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Col. Dew M. Wisdom. Among those who first became identified with Oklahoma affairs as members of the official group who were employed in the administration of Indian affairs in the Five Civilized Tribes none is recalled with more affection and sincere admiration than the late Col. Dew Moore Wisdom, who died at his home in Muskogee, November 5, 1905. Among a large host of friends he is regarded as one of the bravest, most versatile and honorable men who were ever identified with the old Indian Territory. He possessed and exercised qualities which made him a natural leader, and well typified the virtues and attainments of the old Southern gentleman, with his classical education, with a record as a brave and competent soldier, and with many years of experience as a journalist, public official and lawyer.
He was born at Medon, Madison County, Tennessee, February 3, 1836, a son of William S. and Jane (Anderson) Wisdom. His father was born in Rockingham County, North Carolina, in 1796. A few months after his birth Colonel Wisdom was taken to McNairy County, Tennessee, where he grew up and received his early education. After gaining all he could from the local schools he entered the literary department of Cumberland University at Lebanon, where he was graduated in 1857. He began the study of Latin in early boyhood, and while in university became proficient also in Greek and French. He prepared for the law as a profession, taking the course at Cumberland University, and was engaged in practice at Purdy, Tennessee, when his career was interrupted by the outbreak of the war between the states. His county unanimously elected him a member of the proposed constitutional convention, which was never called into session, since the proposition was defeated by popular vote. At the beginning of the war he joined Company F of the Thirteenth Tennessee Regiment of Volunteer Infantry of the Confederate army, and became first lieutenant under Captain John V. Wright. When the latter was made colonel Lieutenant Wisdom, by unanimous vote of his comrades, succeeded as captain. While at the head of his company in the battle of Belmont he received two severe wounds, but was able to rejoin his command in time to participate in the great battle of Shiloh. Subsequently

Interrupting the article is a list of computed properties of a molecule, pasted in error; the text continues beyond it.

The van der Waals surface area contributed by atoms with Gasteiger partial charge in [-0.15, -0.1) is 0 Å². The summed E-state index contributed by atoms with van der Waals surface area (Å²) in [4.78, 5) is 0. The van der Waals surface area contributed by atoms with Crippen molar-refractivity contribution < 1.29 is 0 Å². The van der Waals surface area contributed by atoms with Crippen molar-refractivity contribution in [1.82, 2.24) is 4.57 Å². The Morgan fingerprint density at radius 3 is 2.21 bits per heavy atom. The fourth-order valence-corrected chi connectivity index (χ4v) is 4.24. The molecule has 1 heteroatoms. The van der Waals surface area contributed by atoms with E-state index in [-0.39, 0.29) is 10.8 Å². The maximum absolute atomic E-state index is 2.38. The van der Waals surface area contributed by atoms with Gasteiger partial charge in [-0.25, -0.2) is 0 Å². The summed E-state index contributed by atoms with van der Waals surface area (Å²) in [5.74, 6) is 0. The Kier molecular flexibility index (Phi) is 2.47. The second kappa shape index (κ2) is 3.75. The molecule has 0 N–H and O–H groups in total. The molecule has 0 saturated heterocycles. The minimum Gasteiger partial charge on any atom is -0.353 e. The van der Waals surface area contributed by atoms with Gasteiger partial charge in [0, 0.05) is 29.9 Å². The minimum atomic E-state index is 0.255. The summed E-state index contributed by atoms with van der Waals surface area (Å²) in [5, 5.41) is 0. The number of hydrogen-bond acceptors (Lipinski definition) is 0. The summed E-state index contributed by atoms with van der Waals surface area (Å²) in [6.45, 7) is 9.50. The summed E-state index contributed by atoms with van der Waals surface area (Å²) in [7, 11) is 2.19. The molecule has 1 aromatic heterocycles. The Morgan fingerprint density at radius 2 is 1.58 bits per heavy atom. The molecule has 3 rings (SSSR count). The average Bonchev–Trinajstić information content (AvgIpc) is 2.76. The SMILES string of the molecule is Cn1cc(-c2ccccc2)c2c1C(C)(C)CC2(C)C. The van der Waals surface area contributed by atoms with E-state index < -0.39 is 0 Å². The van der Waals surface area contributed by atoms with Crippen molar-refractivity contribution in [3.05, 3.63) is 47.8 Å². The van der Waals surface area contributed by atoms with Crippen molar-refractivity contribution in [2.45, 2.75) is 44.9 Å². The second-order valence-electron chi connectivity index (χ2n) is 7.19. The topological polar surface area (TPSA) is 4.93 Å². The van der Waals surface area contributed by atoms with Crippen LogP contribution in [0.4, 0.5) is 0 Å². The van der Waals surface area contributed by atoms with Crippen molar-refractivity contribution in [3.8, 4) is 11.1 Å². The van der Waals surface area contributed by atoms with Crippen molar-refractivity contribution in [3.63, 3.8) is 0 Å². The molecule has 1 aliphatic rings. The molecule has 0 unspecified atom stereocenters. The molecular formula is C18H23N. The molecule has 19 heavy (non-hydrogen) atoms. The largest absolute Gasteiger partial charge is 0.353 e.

he was in the cavalry service under Generals Rowdy and Forrest. Particularly under General Forrest did Colonel Wisdom manifest those brilliant and dashing qualities which made him the almost ideal soldier. He was again wounded at the battle of Harrisburg. At Brice’s Cross Roads the timely arrival of his command saved the day for the Confederate forces. He also led the Tennessee troops at the storming of Fort Pillow. As a soldier he was not only brave and faithful in the performance of duty, but also showed a breadth and independence of character, the most notable illustration of which was in his refusal to enforce the Confederate conscript law designed to enforce military service upon all of legal age irrespective of individual belief.
After the war Colonel Wisdom located at Iuka, Mississippi, and resumed practice as a lawyer. He also served one term in the State Senate of Mississippi. His next home was at Jackson, Tennessee, where he devoted twelve years to journalism as owner and editor of the Tribune, which subsequently consolidated with the Jackson Sun. In 1878 Colonel Wisdom was appointed clerk to the master in chancery of Madison County, and held that office for two successive terms of six years each.
On leaving Tennessee Colonel Wisdom located in 1882 at Fort Smith, Arkansas, where he became part owner of the Fort Smith Herald. As political editor of that influential journal he exercised a strong influence in the political affairs of the state for a number of years.
An appointment as chief clerk of the Union Indian Agency, whose jurisdiction extended over the five civilized tribes, brought Colonel Wisdom to Muskogee, where he spent the rest of his influential and useful life. In 1893-99 he served as Indian agent, an office in which he made a national reputation for independence, honesty and efficiency. He resigned May 3, 1900, because of the change in the national administration. He was also at one time honored with the office of mayor of Muskogee. During his last five years Colonel Wisdom was chiefly engaged in the practice of law, and to him were referred many legal matters connected with the Indian agency. The characteristics of Colonel Wisdom which deserve to be most frequently recalled by those who knew him in his life were his straightforwardness, his brave and manly conduct in all the relations of life, his possession of all the qualities which make the true gentleman, and a sound learning and ability as a lawyer. He was a very popular man, but would never stoop to questionable means to gain public favor or popular regard.
During the war, in 1862, Colonel Wisdom married Miss Annie Terry, daughter of Wiley B. and Mary (Gooche) Terry. To this marriage were born three sons and a daughter: Lucile Eberle; William D.; J. Fentress; and Terry Wisdom.